With a brand new website, DeliveringOpportunity.org, and tagline "Delivering Opportunity and the Redesigned SAT," I have to commend the College Board's efforts to ensure that parents, students, and educational professionals remain updated on what the new SAT will look like in 2016. The new test format is still two years away however, David Coleman and Cyndie Schmeiser add their dedication to making the test more relevant and socio-economically fair, remarking "It is our goal that every student who takes the test will be well informed and will know exactly what to expect on the day of the test. As part of our ongoing commitment, we will continue to provide updated resources and materials so that all students can do their best work."
The Redesigned SAT
The homepage clearly states, "The redesigned SAT will focus on the knowledge and skills that current research shows are most essential for college and career readiness and success. The exam will reflect the best of classwork."
Last week, the College Board released more insight as to what the "new and improved" SAT changes will be, which will debut in Spring 2016.
[Get SAT and ACT help from an independent advisor.]
Major Changes to the SAT
The redesigned exam will:
- Have 3 sections: Evidence-based Reading and Writing, Math, and the (optional) Essay.
- Return to a 1600 scale with the essay providing a separate score.
- Be approximately 3 hours long with an additional 50 minutes for the essay.
- Will be administered both in print and by computer in 2016.
Other SAT Changes Will Include:
1. Relevant vocabulary words in context. The new SAT will focus on words that students will use consistently in college and beyond.
2. Evidence-based reading and writing. Students will be asked to support answers with evidence, including questions that require them to cite a specific part of a passage to support their answer choice.
3. Essay analyzing a source. The essay will measure students' ability to analyze evidence and explain how an author builds an argument to persuade a message, evaluated on coherence of the writing.
*BUT THE ESSAY WILL NO LONGER BE REQUIRED! Many admissions officers feel that one essay alone is not predictive of college readiness, so yes, the essay can be now be skipped. That's a HUGE change.
4. Math focused on three key areas. The math section will draw on fewer topics and focus primarily on problem solving and data-analysis; the heart of algebra; and some advanced math concepts widely taught in high school.
5. The reading section's source documents will originate from a wide range of academic disciplines. These will include science and social studies, literature, and non-fiction.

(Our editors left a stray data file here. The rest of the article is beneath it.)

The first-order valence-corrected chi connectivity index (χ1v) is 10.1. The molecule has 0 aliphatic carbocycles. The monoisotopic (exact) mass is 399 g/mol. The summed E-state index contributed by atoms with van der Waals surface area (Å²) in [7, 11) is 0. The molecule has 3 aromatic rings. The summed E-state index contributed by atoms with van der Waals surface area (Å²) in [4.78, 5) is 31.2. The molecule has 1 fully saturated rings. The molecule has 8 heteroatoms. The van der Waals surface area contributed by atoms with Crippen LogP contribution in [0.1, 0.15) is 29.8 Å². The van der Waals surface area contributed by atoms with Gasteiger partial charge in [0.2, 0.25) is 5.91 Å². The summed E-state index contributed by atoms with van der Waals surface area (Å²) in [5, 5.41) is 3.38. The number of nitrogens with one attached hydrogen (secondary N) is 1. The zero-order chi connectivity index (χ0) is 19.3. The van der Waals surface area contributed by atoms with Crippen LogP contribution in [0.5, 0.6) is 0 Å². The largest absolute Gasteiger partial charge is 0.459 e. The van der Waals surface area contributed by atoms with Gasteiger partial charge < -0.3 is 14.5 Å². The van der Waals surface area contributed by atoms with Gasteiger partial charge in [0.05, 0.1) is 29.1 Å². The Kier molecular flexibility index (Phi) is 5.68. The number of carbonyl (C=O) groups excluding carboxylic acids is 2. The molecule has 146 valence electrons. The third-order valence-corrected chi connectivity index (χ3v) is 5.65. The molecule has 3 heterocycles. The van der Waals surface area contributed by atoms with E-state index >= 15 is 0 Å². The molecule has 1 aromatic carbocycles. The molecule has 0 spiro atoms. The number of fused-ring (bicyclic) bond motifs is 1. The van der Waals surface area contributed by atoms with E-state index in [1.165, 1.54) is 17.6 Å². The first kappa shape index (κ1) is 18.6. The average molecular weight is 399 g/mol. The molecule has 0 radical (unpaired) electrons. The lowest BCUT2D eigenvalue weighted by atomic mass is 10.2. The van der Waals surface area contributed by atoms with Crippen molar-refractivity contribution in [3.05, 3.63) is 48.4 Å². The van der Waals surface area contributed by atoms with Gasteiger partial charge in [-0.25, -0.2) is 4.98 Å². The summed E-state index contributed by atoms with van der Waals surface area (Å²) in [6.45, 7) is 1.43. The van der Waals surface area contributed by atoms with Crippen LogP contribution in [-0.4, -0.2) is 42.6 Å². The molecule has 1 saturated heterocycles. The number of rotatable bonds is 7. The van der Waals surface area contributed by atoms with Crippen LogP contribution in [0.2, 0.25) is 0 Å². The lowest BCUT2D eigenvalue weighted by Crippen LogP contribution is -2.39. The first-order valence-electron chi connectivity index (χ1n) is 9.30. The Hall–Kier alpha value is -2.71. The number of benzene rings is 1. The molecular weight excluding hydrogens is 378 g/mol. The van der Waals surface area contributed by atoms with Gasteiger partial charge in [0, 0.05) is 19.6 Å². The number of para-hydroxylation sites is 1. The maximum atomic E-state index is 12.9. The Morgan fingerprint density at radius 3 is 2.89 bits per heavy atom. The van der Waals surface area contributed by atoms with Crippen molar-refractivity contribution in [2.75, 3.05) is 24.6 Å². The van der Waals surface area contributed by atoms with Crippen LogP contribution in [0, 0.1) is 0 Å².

6. Analyzing data and texts in real world context. Students will engage with questions grounded in the real world, questions directly related to the work performed in college and career.
7. Founding Documents and Great Global Conversation. Each exam will include a passage drawn from such great "founding documents" as the Declaration of Independence.
8. Scoring Change. Students will no longer be penalized for incorrect answers, encouraging students to select the best answer for every question.
Standardized tests, like the SAT, will always be a part of the college admissions process, but AcceptU’s Dr. Stephen Friedfeld, who is also a former college admissions officer, reminds parents and students that, "Admissions is a holistic process and all parts of the application will have some importance." While more selective universities will typically place more importance on scores in order to differentiate among highly qualified applicants, Friedfeld continues, "Grades and curriculum are always the most important part of any application. Colleges also take into account a teen's essays, extracurricular activities, and ‘leadership potential.’ Remember test scores only tell colleges one part of the applicant's story.”
Not only am I a professional working in the college educational space, but I am also a mother of a teen who will eventually take this revised standardized SAT exam. The College Board invites all of us to sign up for periodic updates on the new SAT. Let's hope they truly stick to their credence, and that the new test is more closely aligned with what our kids are actually learning in school.